Parallel universes are an eerie concept. That universes exactly like our own might exist and run alongside us is weird enough, but that within these universes the ‘facts’ of human history as we know it are being played out, but with a different outcome – whoa! – that is downright spooky. This surreal concept is the brainchild of a young American PhD student, Hugh Everett III, who came up with the idea in 1954 and which has been enthusiastically taken up by science fiction and fantasy aficionados ever since.
I stumbled into my own parallel universe last week in the form of dedicated gaming store Good Games, which sells a wide range of board, card and tabletop games for adults and children, miniature models and figurines, dice and counters. The shop was packed with role-playing enthusiasts all playing games with other real people in the real world; it felt like a moment of balanced humanity in the other world of online gaming. With epic battles and intricate characters the games themselves appear complex, but the essence of them is traditional. Playing boards or cards are used, dice are thrown to make a move and hand-painted miniature models take pride of place in many games.
Some of the most popular landscapes are sci-fi worlds where goblins, elves, dwarfs and their ilk fight it out in games such as ‘Warhammer’, structured to create dramatic tension and employ strategy to resolve conflicts. Regular tournaments are held at the store, with Friday nights and Sundays in particular finding Good Games packed with intense groups sitting at long tables lost in their own particular parallel universe. And extraordinarily Dungeons and Dragons, the game which defined the modern role playing genre, is still being played 40 years after it was created.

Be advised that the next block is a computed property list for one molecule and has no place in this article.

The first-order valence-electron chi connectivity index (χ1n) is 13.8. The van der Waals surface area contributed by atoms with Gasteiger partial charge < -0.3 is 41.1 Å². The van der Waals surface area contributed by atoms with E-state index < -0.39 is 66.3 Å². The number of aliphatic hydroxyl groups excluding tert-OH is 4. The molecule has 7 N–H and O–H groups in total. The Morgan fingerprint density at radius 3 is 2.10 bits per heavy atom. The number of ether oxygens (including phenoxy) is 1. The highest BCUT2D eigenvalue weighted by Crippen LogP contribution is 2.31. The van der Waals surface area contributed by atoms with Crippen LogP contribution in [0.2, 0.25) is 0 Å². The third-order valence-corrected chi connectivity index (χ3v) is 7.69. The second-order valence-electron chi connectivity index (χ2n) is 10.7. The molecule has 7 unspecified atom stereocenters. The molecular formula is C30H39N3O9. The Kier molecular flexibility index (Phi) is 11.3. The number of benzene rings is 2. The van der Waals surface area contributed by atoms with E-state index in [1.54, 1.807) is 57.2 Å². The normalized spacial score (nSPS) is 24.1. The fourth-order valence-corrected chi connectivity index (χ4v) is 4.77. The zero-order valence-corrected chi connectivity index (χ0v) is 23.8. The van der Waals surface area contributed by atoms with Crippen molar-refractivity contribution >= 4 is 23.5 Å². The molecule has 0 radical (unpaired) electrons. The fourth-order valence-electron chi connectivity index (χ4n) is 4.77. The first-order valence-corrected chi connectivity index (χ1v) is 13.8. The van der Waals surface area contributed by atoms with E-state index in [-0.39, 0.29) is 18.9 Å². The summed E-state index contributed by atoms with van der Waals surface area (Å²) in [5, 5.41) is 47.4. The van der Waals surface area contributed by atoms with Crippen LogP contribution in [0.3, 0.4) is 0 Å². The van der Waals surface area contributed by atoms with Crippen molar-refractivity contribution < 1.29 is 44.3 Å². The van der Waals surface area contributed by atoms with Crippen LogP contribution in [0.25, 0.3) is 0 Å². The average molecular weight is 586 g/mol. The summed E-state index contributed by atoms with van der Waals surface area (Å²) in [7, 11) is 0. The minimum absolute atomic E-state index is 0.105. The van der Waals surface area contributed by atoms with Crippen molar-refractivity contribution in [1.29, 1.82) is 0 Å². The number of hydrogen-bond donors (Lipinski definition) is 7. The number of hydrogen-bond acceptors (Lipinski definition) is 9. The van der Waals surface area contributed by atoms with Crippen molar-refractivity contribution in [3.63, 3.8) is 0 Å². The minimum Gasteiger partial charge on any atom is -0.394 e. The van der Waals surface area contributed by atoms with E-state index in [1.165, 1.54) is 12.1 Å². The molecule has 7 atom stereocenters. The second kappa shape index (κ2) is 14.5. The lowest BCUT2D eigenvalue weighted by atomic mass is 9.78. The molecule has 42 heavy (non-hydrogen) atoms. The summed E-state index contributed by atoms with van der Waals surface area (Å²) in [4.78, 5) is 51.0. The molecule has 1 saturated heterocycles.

For children a great introduction to card games and characters is ‘Pokemon’ and ‘My Little Pony’, both of which have a fervent following while ‘Vanguard’ and ‘Yugioh’ prove popular with their parents. Playing multifaceted, multi-identity games can stretch on for hours, meaning lots of energy and concentration is needed, so it’s not surprising the shop’s food and drink supplies reflect that: Pepsi Max, Monster Energy drinks, ice creams and Wagon Wheels.
Opening two years ago Good Games has created a home for gamers and fostered the development of a vibrant gaming culture and all its specialised sub-cultures. The manager, Martin Sullivan, believes his success is down to the business’s authenticity; they don’t just sell gaming products, the staff are all gamers as well. “If it is not on the shelf and you want it just ask. We will do what we can to chase it down for you.The key here is to have fun, relax and get lost in the fantasy of role-playing. We understand your world because we are part of it.”
In my visits to the shop the warmth and affection gamers had for the staff and the space is palpable, it clearly has created the sense of community many retail businesses can only dream about. Staff member Kelly sees this as the best part of her job “We don’t just serve people here, we know them. For people who find it hard to socalise, or tend to be loners, gaming is a great way to meet like-minded individuals. I’ve seen many examples of people finding real world friends through gaming and building friendship groups which now meet outside the store.”
The camaraderie, connection and sense of community at Good Games recently reached its zenith when two players who met at the shop announced they were getting married. I like to think the shop’s slogan ‘May all your games be good games’ weaved some otherworldly magic and resulted in a loving relationship here on earth.
Good Games, 768 Hunter Street, Newcastle West. Phone: 4023 8664 firstname.lastname@example.org, Facebook: Good Games Newcastle. Monday: closed, Tuesday to Friday: midday-10.00pm, Saturday and Sunday: 10:00am – 5:00pm.
Have you chosen the West End as your home, or as the perfect place to run your business? Do you have a West End tale which deserves a wider audience? What inspires and infuriates you about the West End? If you have a story to tell I would love to talk to you! Here is how to find me: email@example.com; 0413 250 155.